Introduction

Polycystic ovary syndrome (PCOS) is a universal endocrine disorder, with an incidence of 5-10% in women of childbearing age globally (1,2). The major clinical symptoms in patients with PCOS are subfertility, amenorrhea, seborrhea and acanthosis (3,4). The etiopathogenesis of PCOS is complicated and its exact mechanism has not been elucidated (5). Therefore, it is critical to understand the mechanisms of PCOS and provide new insight into PCOS therapy.

Propofol is an anesthetic drug frequently-used during clinical practice (6,7). It has been reported that propofol exerts anti-inflammatory and anti-tumor effects on several cancer types, including gastric (8), colorectal (9) and pancreatic (10). Moreover, previous studies have revealed that propofol may suppress cancer cell growth. Gao et al (10) concluded that propofol could inhibit pancreatic cancer progression under hypoxia by ADAM8. Yang et al (11) demonstrated that propofol could suppress lung cancer cell growth and promote cell apoptosis by altering microRNA (miR)-486 expression. However, whether propofol plays similar roles in PCOS remains unclear. Therefore, in the present study, the role of propofol was investigated in ovarian granulosa cell viability and apoptosis and the associated molecular pathways were determined.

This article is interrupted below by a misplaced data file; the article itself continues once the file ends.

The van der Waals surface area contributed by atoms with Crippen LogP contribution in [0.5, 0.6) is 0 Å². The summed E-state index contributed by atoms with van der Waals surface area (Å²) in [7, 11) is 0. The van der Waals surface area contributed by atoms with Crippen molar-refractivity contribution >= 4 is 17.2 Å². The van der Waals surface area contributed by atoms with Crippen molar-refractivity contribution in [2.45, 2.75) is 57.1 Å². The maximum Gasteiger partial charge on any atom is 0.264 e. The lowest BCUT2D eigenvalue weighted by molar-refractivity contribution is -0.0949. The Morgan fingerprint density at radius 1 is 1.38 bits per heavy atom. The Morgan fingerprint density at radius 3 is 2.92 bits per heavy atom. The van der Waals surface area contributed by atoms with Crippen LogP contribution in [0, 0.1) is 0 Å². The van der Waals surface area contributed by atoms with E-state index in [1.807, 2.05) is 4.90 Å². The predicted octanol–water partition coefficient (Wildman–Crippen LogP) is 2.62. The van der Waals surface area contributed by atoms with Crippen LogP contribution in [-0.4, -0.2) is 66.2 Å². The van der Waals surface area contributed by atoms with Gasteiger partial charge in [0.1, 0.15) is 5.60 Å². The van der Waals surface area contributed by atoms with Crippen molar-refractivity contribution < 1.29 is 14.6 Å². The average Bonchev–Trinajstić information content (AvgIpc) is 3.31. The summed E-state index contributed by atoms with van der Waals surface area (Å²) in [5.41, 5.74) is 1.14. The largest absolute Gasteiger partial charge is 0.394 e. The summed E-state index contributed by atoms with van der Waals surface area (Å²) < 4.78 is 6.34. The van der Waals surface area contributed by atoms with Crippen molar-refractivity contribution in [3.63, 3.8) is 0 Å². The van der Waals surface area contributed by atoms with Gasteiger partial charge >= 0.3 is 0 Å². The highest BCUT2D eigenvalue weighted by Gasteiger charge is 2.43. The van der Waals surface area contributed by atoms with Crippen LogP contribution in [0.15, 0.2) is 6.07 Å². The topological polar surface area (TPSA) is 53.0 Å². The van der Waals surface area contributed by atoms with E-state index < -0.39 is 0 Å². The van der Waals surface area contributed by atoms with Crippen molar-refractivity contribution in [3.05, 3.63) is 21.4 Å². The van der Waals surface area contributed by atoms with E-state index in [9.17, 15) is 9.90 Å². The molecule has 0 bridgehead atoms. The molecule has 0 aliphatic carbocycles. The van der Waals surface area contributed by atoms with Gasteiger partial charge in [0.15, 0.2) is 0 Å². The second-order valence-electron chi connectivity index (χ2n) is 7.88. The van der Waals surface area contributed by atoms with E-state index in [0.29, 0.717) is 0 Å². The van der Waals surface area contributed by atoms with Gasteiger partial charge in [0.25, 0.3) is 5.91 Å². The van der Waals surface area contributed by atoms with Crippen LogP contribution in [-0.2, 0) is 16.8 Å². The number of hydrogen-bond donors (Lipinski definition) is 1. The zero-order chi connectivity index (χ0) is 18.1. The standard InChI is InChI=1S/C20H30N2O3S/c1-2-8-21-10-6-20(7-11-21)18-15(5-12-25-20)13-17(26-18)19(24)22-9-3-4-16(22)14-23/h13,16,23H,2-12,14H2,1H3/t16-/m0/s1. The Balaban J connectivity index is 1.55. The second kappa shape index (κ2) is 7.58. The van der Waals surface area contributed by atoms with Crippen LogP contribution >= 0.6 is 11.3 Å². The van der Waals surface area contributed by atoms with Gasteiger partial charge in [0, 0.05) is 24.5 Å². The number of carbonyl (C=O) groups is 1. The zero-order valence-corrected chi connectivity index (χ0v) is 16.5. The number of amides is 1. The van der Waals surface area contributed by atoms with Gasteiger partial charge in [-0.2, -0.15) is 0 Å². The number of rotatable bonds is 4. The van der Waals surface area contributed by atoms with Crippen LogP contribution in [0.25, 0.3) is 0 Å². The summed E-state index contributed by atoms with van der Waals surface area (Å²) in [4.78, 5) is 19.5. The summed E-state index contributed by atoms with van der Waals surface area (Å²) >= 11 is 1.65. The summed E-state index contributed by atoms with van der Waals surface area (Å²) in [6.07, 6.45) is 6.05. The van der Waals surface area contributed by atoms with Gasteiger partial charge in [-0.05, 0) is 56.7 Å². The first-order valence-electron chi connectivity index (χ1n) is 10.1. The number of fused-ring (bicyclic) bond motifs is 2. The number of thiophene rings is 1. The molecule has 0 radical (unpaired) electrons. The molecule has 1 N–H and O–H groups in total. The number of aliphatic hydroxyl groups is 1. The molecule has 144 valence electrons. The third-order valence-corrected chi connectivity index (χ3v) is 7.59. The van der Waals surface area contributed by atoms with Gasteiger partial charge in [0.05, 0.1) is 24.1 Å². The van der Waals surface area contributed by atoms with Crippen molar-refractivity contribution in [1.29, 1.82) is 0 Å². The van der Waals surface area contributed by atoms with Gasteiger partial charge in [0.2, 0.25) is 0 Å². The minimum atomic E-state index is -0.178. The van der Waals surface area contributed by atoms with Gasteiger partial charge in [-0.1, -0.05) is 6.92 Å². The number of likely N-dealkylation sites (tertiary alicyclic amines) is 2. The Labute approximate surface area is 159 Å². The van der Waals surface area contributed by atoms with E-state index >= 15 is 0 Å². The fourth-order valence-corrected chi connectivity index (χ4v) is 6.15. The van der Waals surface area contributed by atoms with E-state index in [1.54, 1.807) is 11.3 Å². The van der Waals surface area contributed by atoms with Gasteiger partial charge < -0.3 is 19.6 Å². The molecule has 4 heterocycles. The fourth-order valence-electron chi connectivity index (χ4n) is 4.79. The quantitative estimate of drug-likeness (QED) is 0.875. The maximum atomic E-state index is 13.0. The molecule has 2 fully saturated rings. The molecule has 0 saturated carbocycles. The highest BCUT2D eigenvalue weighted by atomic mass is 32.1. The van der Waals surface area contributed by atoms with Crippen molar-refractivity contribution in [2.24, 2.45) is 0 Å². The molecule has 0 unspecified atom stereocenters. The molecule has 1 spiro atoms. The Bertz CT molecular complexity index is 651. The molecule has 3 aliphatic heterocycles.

Previous studies have suggested that the quantity of growing follicles in PCOS is associated with ovarian granulosa cell proliferation and genetic factors, such as miRNAs (12). miRNAs, with a length of 21 to 23 nucleotides, can impact biological functions by binding to the 3'-untranslated region (UTR) of target mRNAs (13). miRNAs participate in the progression of several diseases, including PCOS, and have therefore become promising targets for PCOS treatment. Specific miRNA examples include miR-320(14) miR-99a (15) and miR-21(16). miR-451a is located on chromosome 17q11.2. Previous studies indicated that miR-451a was downregulated in various tumors based on the expression of the Ago2 protein, such as papillary thyroid cancer (17), hepatocellular carcinoma (18), non-small cell lung cancer (19) and PCOS (20). Moreover, miR-451a can regulate cell proliferation, apoptosis and metastasis and improve the therapeutic effects of drugs. Based on this available information, the present study explored the role and potential regulatory mechanism of miR-451a in PCOS.